NARVA, Estonia — Like many of the ethnic Russians living along Estonia’s eastern border with Russia, Stansislava Larchenko couldn’t believe that President Vladimir V. Putin had committed a massacre in Ukraine.
Ms Larchenko, 51, became angry with her son when he said in February, after Mr Putin invaded Ukraine, that Russian soldiers were killing civilians. She insisted the massacre was the work of Ukrainians dressed in Russian uniforms, a trope of state television broadcast from Russia that she watched.
“For me, Russia has always been a liberator, a country that has been attacked but never attacked others,” said Ms Larchenko in the Estonian border town of Narva, NATO’s easternmost outpost and the most ethnically Russian city in the European Union.
But after four months of war, Ms Larchenko said she had “taken off my rose-colored glasses” — and stopped arguing with her son, Denis, 29, after taking his advice to stop watching Russian state television.
“Psychologically,” she said, “I passed over to the other side.”
In a city where almost everyone speaks Russian instead of Estonian and where social pressure is exerted to stick with their ethnic group, Ms Larchenko is unusual in her willingness to openly state that she no longer sees Russia as a force for good, but as an aggressor.
The fact that so few Russians in Estonia’s free and democratic society are willing to do this may indicate how difficult it will be for people to change their minds in Russia, where open criticism of the war is a criminal offence.
Beneath the surface, however, the mood in Narva is changing, especially among younger ethnic Russians. For some, this shift carries a troubling message to the Kremlin: Private doubts are eroding public support for what Mr Putin calls his “special military operation.”
Others only see loyalty in the offing: Russians, said Raivo Raala, a dyspeptic ethnic Estonian retiree in Narva, “are not people, but slaves.”
The son of Ms Larchenko, a member of the city council, said that most ethnic Russians in Narva “now know that Russia was wrong to attack Ukraine”, but still struggled to reconcile this with a foundation of their identity – deep pride in Russia’s role in the defeat of Nazi Germany.
Sergey Tsvetkov, a Russian Kremlin critic who fled Saint Petersburg to Narva in 2014 and is now helping refugees from Ukraine, said he was disappointed that so few ethnic Russians in Estonia had spoken out against the war.
Understanding the war between Russia and Ukraine better
But, he added, “people are starting to think a bit more now – most have not changed their mind, but they have doubts” about Russia’s rationale for invading Ukraine, mainly its claim that Ukraine has been overrun by fascists. and must be addressed. “liberated.”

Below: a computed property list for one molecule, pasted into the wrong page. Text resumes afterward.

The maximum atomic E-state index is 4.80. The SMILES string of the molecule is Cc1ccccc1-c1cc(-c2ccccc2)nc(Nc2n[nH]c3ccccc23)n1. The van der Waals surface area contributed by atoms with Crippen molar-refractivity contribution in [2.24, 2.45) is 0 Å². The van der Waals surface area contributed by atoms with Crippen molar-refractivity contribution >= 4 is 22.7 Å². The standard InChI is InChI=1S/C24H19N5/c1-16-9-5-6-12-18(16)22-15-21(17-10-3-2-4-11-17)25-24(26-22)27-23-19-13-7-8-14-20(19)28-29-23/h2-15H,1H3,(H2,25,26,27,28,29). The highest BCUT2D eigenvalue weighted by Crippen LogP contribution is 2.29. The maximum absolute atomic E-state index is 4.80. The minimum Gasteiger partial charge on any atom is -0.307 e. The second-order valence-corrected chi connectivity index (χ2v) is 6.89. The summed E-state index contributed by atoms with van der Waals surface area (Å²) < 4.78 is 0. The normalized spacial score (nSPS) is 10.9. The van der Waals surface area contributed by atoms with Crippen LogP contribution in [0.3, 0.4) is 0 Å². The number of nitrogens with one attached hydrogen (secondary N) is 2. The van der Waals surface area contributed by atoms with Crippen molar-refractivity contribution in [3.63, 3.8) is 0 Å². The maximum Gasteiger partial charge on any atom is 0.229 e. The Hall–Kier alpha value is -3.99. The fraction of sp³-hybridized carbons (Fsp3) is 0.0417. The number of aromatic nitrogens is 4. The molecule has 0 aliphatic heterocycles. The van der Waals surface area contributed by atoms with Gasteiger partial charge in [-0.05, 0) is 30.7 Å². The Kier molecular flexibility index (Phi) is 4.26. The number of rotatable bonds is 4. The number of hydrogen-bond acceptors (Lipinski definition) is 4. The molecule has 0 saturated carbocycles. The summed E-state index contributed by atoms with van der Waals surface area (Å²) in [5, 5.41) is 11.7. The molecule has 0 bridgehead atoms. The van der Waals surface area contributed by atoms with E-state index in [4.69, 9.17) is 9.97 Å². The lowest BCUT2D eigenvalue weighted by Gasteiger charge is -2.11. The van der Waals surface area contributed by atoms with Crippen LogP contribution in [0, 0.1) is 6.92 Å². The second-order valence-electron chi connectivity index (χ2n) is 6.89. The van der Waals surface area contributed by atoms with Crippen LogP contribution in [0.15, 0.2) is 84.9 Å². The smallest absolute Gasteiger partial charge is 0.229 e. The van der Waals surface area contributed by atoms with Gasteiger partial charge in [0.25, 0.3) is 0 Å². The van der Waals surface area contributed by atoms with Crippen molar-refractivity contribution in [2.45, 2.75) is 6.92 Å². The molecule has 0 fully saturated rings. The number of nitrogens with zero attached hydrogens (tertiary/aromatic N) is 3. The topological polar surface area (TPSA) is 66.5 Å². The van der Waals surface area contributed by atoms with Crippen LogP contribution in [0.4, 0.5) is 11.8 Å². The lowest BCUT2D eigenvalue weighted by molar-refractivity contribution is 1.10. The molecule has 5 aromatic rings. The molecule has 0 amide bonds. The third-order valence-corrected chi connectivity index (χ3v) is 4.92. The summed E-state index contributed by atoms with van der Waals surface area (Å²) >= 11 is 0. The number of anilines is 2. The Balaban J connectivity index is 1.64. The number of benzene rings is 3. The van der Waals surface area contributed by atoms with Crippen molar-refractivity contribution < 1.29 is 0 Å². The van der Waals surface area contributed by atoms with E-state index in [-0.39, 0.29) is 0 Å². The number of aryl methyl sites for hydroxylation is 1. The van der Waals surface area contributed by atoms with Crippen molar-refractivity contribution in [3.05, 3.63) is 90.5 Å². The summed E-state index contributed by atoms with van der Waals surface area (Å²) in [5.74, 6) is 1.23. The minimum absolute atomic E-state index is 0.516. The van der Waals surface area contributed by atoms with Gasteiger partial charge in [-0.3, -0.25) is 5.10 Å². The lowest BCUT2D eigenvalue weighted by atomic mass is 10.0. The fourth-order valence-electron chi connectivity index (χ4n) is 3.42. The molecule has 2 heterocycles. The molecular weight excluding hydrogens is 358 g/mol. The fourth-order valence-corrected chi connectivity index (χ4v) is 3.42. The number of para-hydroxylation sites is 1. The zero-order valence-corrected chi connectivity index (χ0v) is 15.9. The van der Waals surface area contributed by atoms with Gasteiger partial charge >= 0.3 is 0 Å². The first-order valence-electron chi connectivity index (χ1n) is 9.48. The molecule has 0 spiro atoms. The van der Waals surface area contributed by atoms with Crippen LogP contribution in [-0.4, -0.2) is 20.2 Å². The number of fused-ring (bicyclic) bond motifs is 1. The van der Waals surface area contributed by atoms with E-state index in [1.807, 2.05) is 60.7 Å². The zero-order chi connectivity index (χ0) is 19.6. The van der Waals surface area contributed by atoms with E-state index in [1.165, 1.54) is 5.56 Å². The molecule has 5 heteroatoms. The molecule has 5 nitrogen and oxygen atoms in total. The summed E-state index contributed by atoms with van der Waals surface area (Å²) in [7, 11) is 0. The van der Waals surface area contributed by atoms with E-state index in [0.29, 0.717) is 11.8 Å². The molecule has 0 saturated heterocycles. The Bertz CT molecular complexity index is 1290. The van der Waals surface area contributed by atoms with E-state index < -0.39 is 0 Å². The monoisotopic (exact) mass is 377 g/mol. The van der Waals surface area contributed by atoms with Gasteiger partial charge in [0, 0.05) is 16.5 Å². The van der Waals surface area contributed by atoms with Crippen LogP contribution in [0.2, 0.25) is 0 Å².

Mr Putin last month helped stir those doubts by reframing the invasion as part of a mission to “return and fortify” territory that he said had belonged to Russia “from time immemorial”. “This,” said Mr. Putin, “applies to Narva,” conquered by Peter the Great in 1704.
Narva’s mayor, Katri Raik, an ethnic Estonian historian, mocked Mr Putin’s lecture that history was not true. No one in Narva, including native Russian, more than 95 percent of the city’s population, she said, wants to be part of Russia.
About 36 percent of the city’s 60,000 residents have Russian rather than Estonian passports, but, the mayor said, “no one leaves to live in Russia,” where salaries are much lower, corruption is rampant and health care is rampant. and other services are much poorer.
“Everyone here knows what life is like there,” Mrs. Raik said.
However, despite this knowledge, many ethnic Russians in Estonia were favorable to Putin when the war started.
A March poll by Globsec, a Slovak research group, found that 22 percent of Estonians — a figure roughly equivalent to the ethnic Russian population — had a positive view of Mr Putin, down from 30 percent last year.
The mayor said he thinks Mr Putin’s support has waned since then, mainly because people can no longer easily watch Russian state television following an Estonian ban on cable services.
To confirm Narva’s secession from Russia, the city recently adopted a new slogan: “Europe starts here”.
Even ethnic Russian politicians tilted to Moscow admitted that no one wanted Russia’s despotic system installed in Narva.